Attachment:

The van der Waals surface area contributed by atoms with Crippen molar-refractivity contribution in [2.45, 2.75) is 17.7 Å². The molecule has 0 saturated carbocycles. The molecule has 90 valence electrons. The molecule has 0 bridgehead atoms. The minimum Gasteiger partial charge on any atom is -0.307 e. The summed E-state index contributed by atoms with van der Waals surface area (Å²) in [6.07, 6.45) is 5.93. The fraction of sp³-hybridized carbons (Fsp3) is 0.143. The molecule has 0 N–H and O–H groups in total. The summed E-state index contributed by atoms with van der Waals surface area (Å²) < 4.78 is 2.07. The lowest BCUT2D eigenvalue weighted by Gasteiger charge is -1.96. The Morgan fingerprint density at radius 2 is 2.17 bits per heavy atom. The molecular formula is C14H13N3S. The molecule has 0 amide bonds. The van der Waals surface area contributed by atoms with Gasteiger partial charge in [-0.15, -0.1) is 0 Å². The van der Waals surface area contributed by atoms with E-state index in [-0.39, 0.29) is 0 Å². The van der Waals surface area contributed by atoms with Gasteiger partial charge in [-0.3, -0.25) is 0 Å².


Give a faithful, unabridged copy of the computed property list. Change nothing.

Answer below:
The van der Waals surface area contributed by atoms with Crippen molar-refractivity contribution in [2.45, 2.75) is 17.7 Å². The molecule has 0 saturated carbocycles. The molecule has 90 valence electrons. The molecule has 0 bridgehead atoms. The minimum Gasteiger partial charge on any atom is -0.307 e. The summed E-state index contributed by atoms with van der Waals surface area (Å²) in [6.07, 6.45) is 5.93. The fraction of sp³-hybridized carbons (Fsp3) is 0.143. The molecule has 0 N–H and O–H groups in total. The summed E-state index contributed by atoms with van der Waals surface area (Å²) < 4.78 is 2.07. The lowest BCUT2D eigenvalue weighted by Gasteiger charge is -1.96. The Morgan fingerprint density at radius 2 is 2.17 bits per heavy atom. The molecular formula is C14H13N3S. The molecule has 0 amide bonds. The van der Waals surface area contributed by atoms with Gasteiger partial charge in [-0.15, -0.1) is 0 Å². The van der Waals surface area contributed by atoms with E-state index in [-0.39, 0.29) is 0 Å². The van der Waals surface area contributed by atoms with Gasteiger partial charge in [-0.3, -0.25) is 0 Å².